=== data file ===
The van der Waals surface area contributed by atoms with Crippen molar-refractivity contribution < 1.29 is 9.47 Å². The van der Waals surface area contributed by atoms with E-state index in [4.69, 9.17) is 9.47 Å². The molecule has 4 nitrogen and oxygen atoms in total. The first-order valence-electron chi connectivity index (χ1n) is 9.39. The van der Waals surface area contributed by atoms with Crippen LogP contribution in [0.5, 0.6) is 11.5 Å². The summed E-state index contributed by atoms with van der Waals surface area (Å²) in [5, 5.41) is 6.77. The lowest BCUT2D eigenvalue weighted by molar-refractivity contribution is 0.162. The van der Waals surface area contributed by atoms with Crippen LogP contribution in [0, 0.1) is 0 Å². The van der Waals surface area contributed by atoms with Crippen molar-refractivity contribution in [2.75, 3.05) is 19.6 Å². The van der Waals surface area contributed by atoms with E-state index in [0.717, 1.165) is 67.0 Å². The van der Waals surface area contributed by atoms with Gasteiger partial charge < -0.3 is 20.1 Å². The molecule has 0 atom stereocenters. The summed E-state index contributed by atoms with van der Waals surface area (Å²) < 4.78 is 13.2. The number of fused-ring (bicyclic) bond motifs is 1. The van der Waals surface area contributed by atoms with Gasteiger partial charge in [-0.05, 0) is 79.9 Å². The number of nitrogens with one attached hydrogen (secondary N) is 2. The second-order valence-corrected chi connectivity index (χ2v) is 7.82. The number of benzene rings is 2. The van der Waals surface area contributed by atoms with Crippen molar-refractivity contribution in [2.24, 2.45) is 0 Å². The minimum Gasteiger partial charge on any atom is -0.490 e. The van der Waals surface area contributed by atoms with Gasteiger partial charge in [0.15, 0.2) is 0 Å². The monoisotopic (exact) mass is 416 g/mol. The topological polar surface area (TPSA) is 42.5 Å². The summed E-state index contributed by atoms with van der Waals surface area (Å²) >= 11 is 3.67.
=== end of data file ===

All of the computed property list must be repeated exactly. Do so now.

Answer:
The van der Waals surface area contributed by atoms with Crippen molar-refractivity contribution < 1.29 is 9.47 Å². The van der Waals surface area contributed by atoms with E-state index in [4.69, 9.17) is 9.47 Å². The molecule has 4 nitrogen and oxygen atoms in total. The first-order valence-electron chi connectivity index (χ1n) is 9.39. The van der Waals surface area contributed by atoms with Crippen LogP contribution in [0.5, 0.6) is 11.5 Å². The summed E-state index contributed by atoms with van der Waals surface area (Å²) in [5, 5.41) is 6.77. The lowest BCUT2D eigenvalue weighted by molar-refractivity contribution is 0.162. The van der Waals surface area contributed by atoms with Crippen LogP contribution in [0, 0.1) is 0 Å². The van der Waals surface area contributed by atoms with Crippen molar-refractivity contribution in [2.75, 3.05) is 19.6 Å². The van der Waals surface area contributed by atoms with E-state index in [0.717, 1.165) is 67.0 Å². The van der Waals surface area contributed by atoms with Gasteiger partial charge < -0.3 is 20.1 Å². The molecule has 0 atom stereocenters. The summed E-state index contributed by atoms with van der Waals surface area (Å²) < 4.78 is 13.2. The number of fused-ring (bicyclic) bond motifs is 1. The van der Waals surface area contributed by atoms with Gasteiger partial charge in [-0.05, 0) is 79.9 Å². The number of nitrogens with one attached hydrogen (secondary N) is 2. The second-order valence-corrected chi connectivity index (χ2v) is 7.82. The number of benzene rings is 2. The van der Waals surface area contributed by atoms with Crippen molar-refractivity contribution in [2.24, 2.45) is 0 Å². The minimum Gasteiger partial charge on any atom is -0.490 e. The van der Waals surface area contributed by atoms with Gasteiger partial charge in [0.15, 0.2) is 0 Å². The monoisotopic (exact) mass is 416 g/mol. The topological polar surface area (TPSA) is 42.5 Å². The summed E-state index contributed by atoms with van der Waals surface area (Å²) >= 11 is 3.67.